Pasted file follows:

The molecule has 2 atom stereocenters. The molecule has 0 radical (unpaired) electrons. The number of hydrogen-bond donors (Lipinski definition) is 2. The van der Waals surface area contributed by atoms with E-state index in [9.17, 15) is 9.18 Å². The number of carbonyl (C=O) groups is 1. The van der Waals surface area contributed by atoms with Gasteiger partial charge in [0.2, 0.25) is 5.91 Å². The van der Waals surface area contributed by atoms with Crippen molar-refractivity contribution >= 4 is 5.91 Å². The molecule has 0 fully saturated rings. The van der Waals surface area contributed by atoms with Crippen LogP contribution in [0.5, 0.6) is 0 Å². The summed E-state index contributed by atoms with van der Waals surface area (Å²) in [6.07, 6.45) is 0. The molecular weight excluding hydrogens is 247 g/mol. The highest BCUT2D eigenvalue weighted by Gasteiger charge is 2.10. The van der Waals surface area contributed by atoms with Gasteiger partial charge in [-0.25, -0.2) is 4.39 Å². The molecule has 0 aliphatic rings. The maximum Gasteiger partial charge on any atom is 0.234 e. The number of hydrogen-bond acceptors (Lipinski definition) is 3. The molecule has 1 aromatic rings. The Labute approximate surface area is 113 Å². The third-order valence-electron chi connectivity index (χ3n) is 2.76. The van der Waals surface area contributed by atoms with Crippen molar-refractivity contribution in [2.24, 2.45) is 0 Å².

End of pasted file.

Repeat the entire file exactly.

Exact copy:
The molecule has 2 atom stereocenters. The molecule has 0 radical (unpaired) electrons. The number of hydrogen-bond donors (Lipinski definition) is 2. The van der Waals surface area contributed by atoms with E-state index in [9.17, 15) is 9.18 Å². The number of carbonyl (C=O) groups is 1. The van der Waals surface area contributed by atoms with Gasteiger partial charge in [0.2, 0.25) is 5.91 Å². The van der Waals surface area contributed by atoms with Crippen molar-refractivity contribution >= 4 is 5.91 Å². The molecule has 0 fully saturated rings. The van der Waals surface area contributed by atoms with Crippen LogP contribution in [0.5, 0.6) is 0 Å². The summed E-state index contributed by atoms with van der Waals surface area (Å²) in [6.07, 6.45) is 0. The molecular weight excluding hydrogens is 247 g/mol. The highest BCUT2D eigenvalue weighted by Gasteiger charge is 2.10. The van der Waals surface area contributed by atoms with Gasteiger partial charge in [-0.25, -0.2) is 4.39 Å². The molecule has 0 aliphatic rings. The maximum Gasteiger partial charge on any atom is 0.234 e. The number of hydrogen-bond acceptors (Lipinski definition) is 3. The molecule has 1 aromatic rings. The Labute approximate surface area is 113 Å². The third-order valence-electron chi connectivity index (χ3n) is 2.76. The van der Waals surface area contributed by atoms with Crippen molar-refractivity contribution in [2.24, 2.45) is 0 Å².